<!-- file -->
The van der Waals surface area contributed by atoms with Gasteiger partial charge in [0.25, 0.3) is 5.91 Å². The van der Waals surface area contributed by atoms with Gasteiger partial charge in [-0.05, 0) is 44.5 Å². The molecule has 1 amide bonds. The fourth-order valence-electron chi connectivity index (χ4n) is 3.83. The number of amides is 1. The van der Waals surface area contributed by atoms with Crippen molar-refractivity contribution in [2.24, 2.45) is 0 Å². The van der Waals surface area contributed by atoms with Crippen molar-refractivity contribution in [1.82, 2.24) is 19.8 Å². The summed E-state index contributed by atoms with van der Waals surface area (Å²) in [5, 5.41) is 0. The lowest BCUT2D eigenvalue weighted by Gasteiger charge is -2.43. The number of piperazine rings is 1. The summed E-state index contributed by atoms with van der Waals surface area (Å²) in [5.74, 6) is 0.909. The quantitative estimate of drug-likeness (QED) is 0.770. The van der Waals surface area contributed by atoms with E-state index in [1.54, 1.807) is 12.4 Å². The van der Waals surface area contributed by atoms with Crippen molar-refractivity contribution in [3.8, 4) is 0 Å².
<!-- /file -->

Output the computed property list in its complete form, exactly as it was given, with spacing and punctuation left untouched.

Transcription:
The van der Waals surface area contributed by atoms with Gasteiger partial charge in [0.25, 0.3) is 5.91 Å². The van der Waals surface area contributed by atoms with Gasteiger partial charge in [-0.05, 0) is 44.5 Å². The molecule has 1 amide bonds. The fourth-order valence-electron chi connectivity index (χ4n) is 3.83. The number of amides is 1. The van der Waals surface area contributed by atoms with Crippen molar-refractivity contribution in [2.24, 2.45) is 0 Å². The van der Waals surface area contributed by atoms with Crippen molar-refractivity contribution in [1.82, 2.24) is 19.8 Å². The summed E-state index contributed by atoms with van der Waals surface area (Å²) in [5, 5.41) is 0. The lowest BCUT2D eigenvalue weighted by Gasteiger charge is -2.43. The number of piperazine rings is 1. The summed E-state index contributed by atoms with van der Waals surface area (Å²) in [5.74, 6) is 0.909. The quantitative estimate of drug-likeness (QED) is 0.770. The van der Waals surface area contributed by atoms with E-state index in [1.54, 1.807) is 12.4 Å². The van der Waals surface area contributed by atoms with Crippen molar-refractivity contribution in [3.8, 4) is 0 Å².